Adding Value to Employee Benefits

August 6, 2014

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Employees who take advantage of the benefits package that their employees offer tend to be more devoted to their employers, display more job satisfaction, and are more conscientious about their work. The cost of health insurance may have increased for many workers due to the recent enactment of changes in health care through the Obama administration. Therefore, many employers are offering supplemental benefits to help offset the costs of out-of-pocket expenses for the employees.

One of the most popular supplemental benefit is the Accidental Death Indemnity policy or the Accidental Death and Dismemberment Benefit Rider. This benefit offers an additional amount equal to the face amount of the policy or the life insurance policy, if purchased as a rider. If death to the named insured ensues resulting from an accident on a common carrier, such as a train, bus, or airplane, the beneficiary on the policy would receive an additional amount as specified in the policy.

To derive the maximum benefit from the policy, anyone who travels quite frequently during the year on trips, whose work includes driving frequently to appointments, or who operates machinery or other vehicles during the course of their employment, should seriously consider purchasing this policy or adding a rider to their life insurance policy.

Another factor to consider in adding the rider or purchasing an accidental death indemnity policy, is the increase in accidents due to cell phone use. People who use cell phones while driving are four times more likely to have an accident. Teens and sales professionals have been using cell phones while driving in recent years, causing many fatal accidents. Because of the catastrophic losses sustained in legal battles with the victim’s families, some major corporations have undertaken a policy to prohibit their sales professionals from using cell phones while driving. Teens have been responsible for approximately twelve percent of all automobile accidents.

An employee could purchase the policy on himself/herself and add riders to cover a spouse and children. The additional amount of protection would be advantageous to the beneficiaries at the time of loss. As with all other life insurance policies, there are exclusions under the policy which would place limitations on whether the beneficiary could collect a benefit in certain types of accidents.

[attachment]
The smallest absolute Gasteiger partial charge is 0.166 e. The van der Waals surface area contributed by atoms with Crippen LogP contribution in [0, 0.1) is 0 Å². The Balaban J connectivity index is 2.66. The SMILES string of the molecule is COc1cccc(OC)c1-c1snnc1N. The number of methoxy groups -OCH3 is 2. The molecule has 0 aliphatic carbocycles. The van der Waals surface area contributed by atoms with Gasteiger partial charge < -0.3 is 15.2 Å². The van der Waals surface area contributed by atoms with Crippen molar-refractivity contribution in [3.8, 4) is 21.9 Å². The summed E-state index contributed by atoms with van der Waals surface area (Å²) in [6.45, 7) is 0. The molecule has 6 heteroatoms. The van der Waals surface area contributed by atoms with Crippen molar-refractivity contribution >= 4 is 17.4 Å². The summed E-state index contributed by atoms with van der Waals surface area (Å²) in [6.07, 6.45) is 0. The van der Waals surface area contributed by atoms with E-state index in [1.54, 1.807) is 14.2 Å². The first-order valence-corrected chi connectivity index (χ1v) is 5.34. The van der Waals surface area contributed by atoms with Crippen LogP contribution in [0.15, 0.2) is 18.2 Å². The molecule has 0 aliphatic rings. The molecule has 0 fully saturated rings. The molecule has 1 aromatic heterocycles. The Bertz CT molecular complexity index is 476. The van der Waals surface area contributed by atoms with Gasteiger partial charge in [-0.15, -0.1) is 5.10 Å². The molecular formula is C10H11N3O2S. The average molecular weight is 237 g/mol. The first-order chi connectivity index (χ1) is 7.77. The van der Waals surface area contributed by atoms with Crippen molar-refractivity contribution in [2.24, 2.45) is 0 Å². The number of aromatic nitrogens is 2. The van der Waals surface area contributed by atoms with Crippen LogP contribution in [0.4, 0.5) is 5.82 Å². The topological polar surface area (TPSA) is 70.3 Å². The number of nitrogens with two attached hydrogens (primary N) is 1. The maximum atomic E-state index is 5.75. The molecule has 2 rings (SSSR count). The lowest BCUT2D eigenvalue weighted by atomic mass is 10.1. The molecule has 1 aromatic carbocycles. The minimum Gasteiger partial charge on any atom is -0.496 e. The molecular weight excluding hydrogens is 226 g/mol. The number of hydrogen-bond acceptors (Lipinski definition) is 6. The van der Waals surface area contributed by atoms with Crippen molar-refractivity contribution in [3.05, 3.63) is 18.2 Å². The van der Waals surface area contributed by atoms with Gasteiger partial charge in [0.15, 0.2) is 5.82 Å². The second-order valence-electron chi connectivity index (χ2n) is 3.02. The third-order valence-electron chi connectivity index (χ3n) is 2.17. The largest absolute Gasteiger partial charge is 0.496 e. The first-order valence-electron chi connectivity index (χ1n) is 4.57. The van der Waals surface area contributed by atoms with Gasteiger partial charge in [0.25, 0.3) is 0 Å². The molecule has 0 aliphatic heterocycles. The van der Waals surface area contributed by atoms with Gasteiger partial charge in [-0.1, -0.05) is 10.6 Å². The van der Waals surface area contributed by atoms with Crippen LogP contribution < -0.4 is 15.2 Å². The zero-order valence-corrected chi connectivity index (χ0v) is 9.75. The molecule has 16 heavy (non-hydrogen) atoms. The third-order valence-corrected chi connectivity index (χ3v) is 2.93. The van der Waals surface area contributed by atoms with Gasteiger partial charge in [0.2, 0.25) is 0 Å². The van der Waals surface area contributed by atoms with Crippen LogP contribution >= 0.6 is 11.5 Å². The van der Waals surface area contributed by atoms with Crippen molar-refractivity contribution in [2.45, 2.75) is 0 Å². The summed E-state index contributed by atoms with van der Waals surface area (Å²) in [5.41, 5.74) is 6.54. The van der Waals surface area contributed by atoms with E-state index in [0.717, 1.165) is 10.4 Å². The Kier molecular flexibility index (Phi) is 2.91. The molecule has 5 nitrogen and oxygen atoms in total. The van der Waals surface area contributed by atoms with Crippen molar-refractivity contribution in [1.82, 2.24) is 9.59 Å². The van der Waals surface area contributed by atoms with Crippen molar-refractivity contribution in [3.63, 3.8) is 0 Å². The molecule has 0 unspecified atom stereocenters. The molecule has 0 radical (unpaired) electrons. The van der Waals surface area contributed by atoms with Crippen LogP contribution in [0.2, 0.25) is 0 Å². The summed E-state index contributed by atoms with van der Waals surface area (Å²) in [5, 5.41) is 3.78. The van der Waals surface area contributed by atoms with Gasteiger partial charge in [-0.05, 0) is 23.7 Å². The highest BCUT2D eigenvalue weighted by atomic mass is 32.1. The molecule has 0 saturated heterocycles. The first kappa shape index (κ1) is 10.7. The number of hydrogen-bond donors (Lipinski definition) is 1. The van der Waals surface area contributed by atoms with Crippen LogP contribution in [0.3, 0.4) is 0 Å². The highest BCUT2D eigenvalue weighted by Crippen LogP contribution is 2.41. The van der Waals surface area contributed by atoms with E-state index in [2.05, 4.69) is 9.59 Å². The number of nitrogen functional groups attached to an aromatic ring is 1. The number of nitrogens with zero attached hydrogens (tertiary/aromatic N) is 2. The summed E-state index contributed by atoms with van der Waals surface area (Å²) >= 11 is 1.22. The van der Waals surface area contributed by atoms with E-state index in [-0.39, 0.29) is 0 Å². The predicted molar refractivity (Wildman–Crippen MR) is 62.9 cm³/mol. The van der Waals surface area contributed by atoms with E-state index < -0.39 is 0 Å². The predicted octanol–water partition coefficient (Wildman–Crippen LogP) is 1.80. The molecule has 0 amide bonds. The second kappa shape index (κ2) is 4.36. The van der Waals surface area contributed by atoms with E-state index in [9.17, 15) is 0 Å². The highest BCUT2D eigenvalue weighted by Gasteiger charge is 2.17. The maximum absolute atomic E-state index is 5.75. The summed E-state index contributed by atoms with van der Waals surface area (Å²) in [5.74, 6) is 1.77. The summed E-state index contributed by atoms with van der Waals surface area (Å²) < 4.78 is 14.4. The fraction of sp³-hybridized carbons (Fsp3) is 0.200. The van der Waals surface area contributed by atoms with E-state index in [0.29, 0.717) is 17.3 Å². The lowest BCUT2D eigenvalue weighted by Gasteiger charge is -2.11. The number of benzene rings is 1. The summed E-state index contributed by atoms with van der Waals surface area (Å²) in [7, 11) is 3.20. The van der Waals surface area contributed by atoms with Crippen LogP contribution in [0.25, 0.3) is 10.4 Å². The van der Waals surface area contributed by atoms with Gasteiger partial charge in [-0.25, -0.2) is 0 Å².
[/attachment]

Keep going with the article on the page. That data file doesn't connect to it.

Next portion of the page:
In conclusion, anyone who earns a living while driving a vehicle or who frequently travels by common carrier should consider purchasing an accidental death and dismemberment policy or adding the rider to their supplemental benefits policy or personal life insurance policy.

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Naming Beneficiaries on a Life Insurance Policy

March 7, 2014

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Perhaps one of the most sensitive issues in managing a life insurance policy is in choosing beneficiaries. If we have been responsible enough to buy life insurance, we must also be responsible enough to appoint the best person to collect the proceeds, use it wisely, and fulfill our wishes as to how the proceeds should be spent.

One of the benefits of life insurance proceeds is that they can be collected with having to be probated. The beneficiary simply notifies the life insurance company of the death of the policyholder, and the insurance company processes the claim. A check is then issued to the beneficiary within a few days to a few weeks, after the insurance company has determined that the beneficiary has a right of claim according to the terms of the insurance contract.

If the policy being considered is to pay the final expenses of a burial, a spouse should be named as the beneficiary, since, he or she will be the one to make the funeral arrangements. Usually one beneficiary is needed, but the policyholder can name a contingent beneficiary, if the beneficiary dies before the policyholder has a chance to name another, or if both the policyholder and the beneficiary were to die together in an accident. The policyholder can change the name of the beneficiaries as often as he/she feels necessary.

For larger policies which are being created to fund a trust or to give money to multiple members of the family, the policyholder can name more than one beneficiary along with the percentage of the proceeds to which each has been assigned. In this way, the proceeds can be collected without having to go to probate and the proceeds are tax free.

It is important to choose a beneficiary wisely as this is going to be the person who will carry out your wishes. If you decide to tell the person you have chosen to be a beneficiary, it would be wise to make it clear how the money will be spent. It is also wise to have a will which will detail your wishes for the settlement of your estate. Many people have disputed the settlement of estates and the decisions as outlined in a will.

If a policyholder does not have a next of kin or does not wish to name a beneficiary from the family, he/she can name his/her estate as the beneficiary. In this way, when the estate is settled, the probate judge will disperse the funds according to his own discretion. As it takes two or three years to settle an estate, or maybe longer, the family will have to wait for the probate judge to make a decision. This could interfere with the funeral arrangements if there exists no other insurance or proceeds to pay these expenses. This is why a life insurance is necessary for the payment of final expenses.

The probate laws for each state are different and it is important for all the involved parties to know how the laws are interpreted. If there are questions, a lawyer can help ensure that the family follows the laws of the state and the instructions outlined in the will.